Was it a worthwhile experience, with prices ranging from R100 a ticket (earlier matches) to R200 (the final)? Decidedly not! Yes, the prospect of attending live 3-D screenings of the matches was an exciting one, but, the technical imperfections spoiled not only the enjoyment of the 2010 matches, but the reputation, going forward, of all live 3-D sports screenings.


Unkind Revisionism and 3-D Cinema of the 1950s

September 30, 2009
Never mind dialling M for Murder... how about dialling L for Lies?

Never mind dialling M for Murder... how about dialling L for Lies?

Wherever you see an article on the history of 3-D cinema, you’re bound to hear about how the fancy new digital systems make a laughing stock of the methods employed in the 1950s, which required audience members to don coloured-lensed cardboard specs.

Yes, few would deny that the new generation of digital 3-D systems is impressive, and yes, the method which used red/green or red/blue lenses (known as the anaglyph method) was widespread, because of its low cost, ease of deployment, and the fact that it allowed 3-D to be shown in any cinema. Yet anaglyphic 3-D was used in cinemas as recently as four years ago (‘The Adventures of Sharkboy and Lavagirl’), so let’s not just write it off as something that only happened in the “olden days”.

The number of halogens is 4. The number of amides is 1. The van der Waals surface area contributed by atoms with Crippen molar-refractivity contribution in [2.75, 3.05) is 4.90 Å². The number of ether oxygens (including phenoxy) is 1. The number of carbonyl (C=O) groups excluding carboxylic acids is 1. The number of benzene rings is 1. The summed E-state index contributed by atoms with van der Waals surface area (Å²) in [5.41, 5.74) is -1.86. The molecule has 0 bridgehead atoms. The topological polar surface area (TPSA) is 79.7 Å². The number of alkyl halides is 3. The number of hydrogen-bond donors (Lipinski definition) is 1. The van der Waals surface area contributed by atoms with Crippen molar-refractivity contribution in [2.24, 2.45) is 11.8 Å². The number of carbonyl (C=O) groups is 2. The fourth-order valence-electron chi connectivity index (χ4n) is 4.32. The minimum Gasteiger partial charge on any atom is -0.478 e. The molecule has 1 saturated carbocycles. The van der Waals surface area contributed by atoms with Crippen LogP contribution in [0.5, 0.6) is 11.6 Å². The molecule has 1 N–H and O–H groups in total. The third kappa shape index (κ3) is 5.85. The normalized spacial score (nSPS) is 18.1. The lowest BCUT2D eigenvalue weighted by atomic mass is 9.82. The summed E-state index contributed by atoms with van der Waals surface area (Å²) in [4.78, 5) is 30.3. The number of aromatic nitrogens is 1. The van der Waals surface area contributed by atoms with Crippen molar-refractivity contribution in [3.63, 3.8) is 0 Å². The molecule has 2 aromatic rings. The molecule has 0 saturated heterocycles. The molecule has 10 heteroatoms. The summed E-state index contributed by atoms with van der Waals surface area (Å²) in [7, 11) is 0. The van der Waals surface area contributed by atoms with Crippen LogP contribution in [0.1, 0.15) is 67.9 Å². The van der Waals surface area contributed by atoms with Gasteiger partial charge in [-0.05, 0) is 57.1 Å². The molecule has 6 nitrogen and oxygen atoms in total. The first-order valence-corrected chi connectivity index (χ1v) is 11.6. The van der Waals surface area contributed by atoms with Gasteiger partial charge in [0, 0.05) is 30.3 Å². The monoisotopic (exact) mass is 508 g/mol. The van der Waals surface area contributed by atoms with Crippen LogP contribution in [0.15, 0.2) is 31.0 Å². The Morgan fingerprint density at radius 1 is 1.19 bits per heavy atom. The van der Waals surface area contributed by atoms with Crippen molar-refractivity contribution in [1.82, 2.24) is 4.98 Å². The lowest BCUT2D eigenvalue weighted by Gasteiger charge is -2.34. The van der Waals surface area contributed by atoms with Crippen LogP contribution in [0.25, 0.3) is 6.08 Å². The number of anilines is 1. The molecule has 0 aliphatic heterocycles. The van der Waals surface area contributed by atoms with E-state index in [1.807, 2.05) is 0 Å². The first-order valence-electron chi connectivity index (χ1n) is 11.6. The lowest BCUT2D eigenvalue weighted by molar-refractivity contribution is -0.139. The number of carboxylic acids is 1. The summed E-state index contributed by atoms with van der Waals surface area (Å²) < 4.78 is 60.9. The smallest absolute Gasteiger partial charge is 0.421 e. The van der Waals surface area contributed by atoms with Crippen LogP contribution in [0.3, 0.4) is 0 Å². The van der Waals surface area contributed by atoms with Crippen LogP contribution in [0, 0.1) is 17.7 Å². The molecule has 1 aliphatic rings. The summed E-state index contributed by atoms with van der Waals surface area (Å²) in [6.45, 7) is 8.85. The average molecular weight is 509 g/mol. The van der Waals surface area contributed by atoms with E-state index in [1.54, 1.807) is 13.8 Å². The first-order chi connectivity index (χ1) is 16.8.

Furthermore – and most importantly – I can assure you that this wasn’t the only 3-D system used in the 1950s. Even though I hadn’t been born yet, I know this to be a fact, and get extremely irritated when uninformed journalists drone on about how terrible it was in the “bad old days”.

While most journalists leave speciality journalism such as financial writing to the niche writers, many unqualified hacks will blithely tackle the topic of movies. Allow me to remind those guilty parties that writing about the movies – and particularly about the specialised area of 3-D – is not for the standard-issue journo, who should rather stick to the day-to-day issues of whipping up fear and anxiety.

Wicked Lies or simply Convenient Exaggeration?

Jeffrey Katzenberg: 'Wicked Lies' or simply 'Convenient Exaggeration'?